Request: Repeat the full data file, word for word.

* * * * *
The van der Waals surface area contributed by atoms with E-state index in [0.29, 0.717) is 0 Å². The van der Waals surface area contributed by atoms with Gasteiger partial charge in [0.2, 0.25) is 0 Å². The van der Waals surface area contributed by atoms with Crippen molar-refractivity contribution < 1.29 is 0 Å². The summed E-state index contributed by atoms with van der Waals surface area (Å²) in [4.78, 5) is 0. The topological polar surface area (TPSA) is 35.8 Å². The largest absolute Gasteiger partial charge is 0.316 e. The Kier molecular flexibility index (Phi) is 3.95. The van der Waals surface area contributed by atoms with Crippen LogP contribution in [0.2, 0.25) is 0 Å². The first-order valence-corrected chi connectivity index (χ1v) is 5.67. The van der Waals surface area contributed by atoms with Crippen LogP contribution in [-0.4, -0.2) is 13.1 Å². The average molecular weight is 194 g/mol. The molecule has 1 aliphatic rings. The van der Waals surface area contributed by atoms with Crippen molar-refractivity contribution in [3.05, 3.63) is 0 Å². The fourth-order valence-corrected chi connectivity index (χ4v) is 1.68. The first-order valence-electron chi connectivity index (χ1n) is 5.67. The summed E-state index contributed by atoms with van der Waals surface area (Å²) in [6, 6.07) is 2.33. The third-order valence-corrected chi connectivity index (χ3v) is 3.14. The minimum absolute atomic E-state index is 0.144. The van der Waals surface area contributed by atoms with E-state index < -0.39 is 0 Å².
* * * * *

The van der Waals surface area contributed by atoms with E-state index in [0.29, 0.717) is 0 Å². The van der Waals surface area contributed by atoms with Gasteiger partial charge in [0.2, 0.25) is 0 Å². The van der Waals surface area contributed by atoms with Crippen molar-refractivity contribution < 1.29 is 0 Å². The summed E-state index contributed by atoms with van der Waals surface area (Å²) in [4.78, 5) is 0. The topological polar surface area (TPSA) is 35.8 Å². The largest absolute Gasteiger partial charge is 0.316 e. The Kier molecular flexibility index (Phi) is 3.95. The van der Waals surface area contributed by atoms with Crippen LogP contribution in [0.2, 0.25) is 0 Å². The first-order valence-corrected chi connectivity index (χ1v) is 5.67. The van der Waals surface area contributed by atoms with Crippen LogP contribution in [-0.4, -0.2) is 13.1 Å². The average molecular weight is 194 g/mol. The molecule has 1 aliphatic rings. The van der Waals surface area contributed by atoms with Crippen molar-refractivity contribution in [3.05, 3.63) is 0 Å². The fourth-order valence-corrected chi connectivity index (χ4v) is 1.68. The first-order valence-electron chi connectivity index (χ1n) is 5.67. The summed E-state index contributed by atoms with van der Waals surface area (Å²) in [6, 6.07) is 2.33. The third-order valence-corrected chi connectivity index (χ3v) is 3.14. The minimum absolute atomic E-state index is 0.144. The van der Waals surface area contributed by atoms with E-state index < -0.39 is 0 Å².